Las Vegas Sun

November 18, 2017

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Fontainebleau builder agrees to six-month license suspension


Justin M. Bowen

Fontainebleau Resort on the north end of the Las Vegas Strip is shown under construction.

Fontainebleau Resort

The Fontainebleau, construction stopped, is seen dark along the Strip. Launch slideshow »

Fontainebleau Las Vegas resort builder Turnberry West Construction Inc. has settled a complaint filed by the Nevada State Contractors Board by agreeing to a six-month suspension of its license.

The settlement, approved by the Contractors Board July 23, relates to a subcontractors' claim that it's owed millions of dollars for work on the casino-resort project on Las Vegas Boulevard.

Work on the $2.9 billion project, which was 70 percent complete, was halted in June when Fontainebleau filed for bankruptcy reorganization after major banks halted funding.

The banks said they did so because of cost overruns and other problems -- but Fontainebleau is seeking a court order requiring them to provide $656.5 million it says is needed to get the project back on track.

Miami developer Jeff Soffer is the developer of the Fontainebleau resort and also controls Turnberry West Construction.

While Fontainebleau has filed for bankruptcy protection, Turnberry West has not. Several subcontractors have sued Turnberry West in Clark County District Court alleging they are owed money for work on Fontainebleau.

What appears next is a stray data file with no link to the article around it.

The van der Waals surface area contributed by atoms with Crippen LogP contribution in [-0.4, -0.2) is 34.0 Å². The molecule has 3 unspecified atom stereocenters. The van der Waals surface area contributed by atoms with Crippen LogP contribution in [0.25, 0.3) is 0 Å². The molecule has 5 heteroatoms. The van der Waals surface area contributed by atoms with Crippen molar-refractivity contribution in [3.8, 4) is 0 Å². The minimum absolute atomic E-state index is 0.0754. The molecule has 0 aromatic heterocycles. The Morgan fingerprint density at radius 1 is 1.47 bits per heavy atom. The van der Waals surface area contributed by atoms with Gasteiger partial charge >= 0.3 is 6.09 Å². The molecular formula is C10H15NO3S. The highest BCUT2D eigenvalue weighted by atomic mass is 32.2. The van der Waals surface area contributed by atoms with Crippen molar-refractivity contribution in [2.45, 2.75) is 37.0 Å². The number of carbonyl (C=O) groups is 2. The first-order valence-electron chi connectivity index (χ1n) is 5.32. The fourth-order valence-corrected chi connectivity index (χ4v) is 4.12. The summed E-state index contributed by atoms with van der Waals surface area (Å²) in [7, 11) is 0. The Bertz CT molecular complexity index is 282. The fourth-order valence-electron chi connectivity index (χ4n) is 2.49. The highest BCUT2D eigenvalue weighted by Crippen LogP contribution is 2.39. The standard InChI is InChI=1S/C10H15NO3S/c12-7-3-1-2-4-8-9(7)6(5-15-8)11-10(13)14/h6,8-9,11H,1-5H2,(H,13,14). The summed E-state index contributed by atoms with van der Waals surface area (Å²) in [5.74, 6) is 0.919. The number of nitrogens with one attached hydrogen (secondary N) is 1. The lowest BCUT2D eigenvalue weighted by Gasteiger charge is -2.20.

The settlement with the Contractors Board involves contracts between Turnberry West and F. Rodgers Corp., which says that in one contract it was hired to install insulation and is owed $2.089 million for that work. Under a second contract for insulation, F. Rodgers says it is owed $1.933 million.

Under the suspension, Turnberry is allowed to continue work on current projects but is prohibited from taking on new jobs.

Under the deal, it agreed to resolve undisputed outstanding claims against its license with the Contractors Board.

Turnberry West also agreed to provide the board, within four months, a current financial statement for all cash accounts supporting its license limit. If the statement does not support the currently unlimited license limit, the limit may be lowered.

``If all the money-owing claims are not satisfied and a current financial statement is not provided that supports the license limit within ... six months timeframe, license number 67865, Turnberry West Construction Inc. shall be revoked,'' the settlement says.

Separately, Fontainebleau supplier ThyssenKrupp Safway Inc. asked the bankruptcy court in Miami on Friday for permission to pursue legal action in Nevada so it can recover funds due from Turnberry West and remove its scaffolding valued at $878,602 from the Fontainebleau project.

Safway claims Turnberry West has not made payments for renting the scaffolding since March 30 and now owes it $134,421. Turnberry West had agreed to pay $26,226 per month plus taxes of $1,800 per month for the scaffolding, Safway said.

``Safway seeks relief from the automatic (bankruptcy) stay to pursue an action for claim and delivery in the Eighth Judicial Court for Clark County,'' the company said in its motion. ``Included in that action will be a claim against Turnberry to liquidate and recover the costs of dismantling and demobilizing the scaffolding.''

A request for comment on the Contractors Board settlement and the Safway motion was placed Friday with Fontainebleau.

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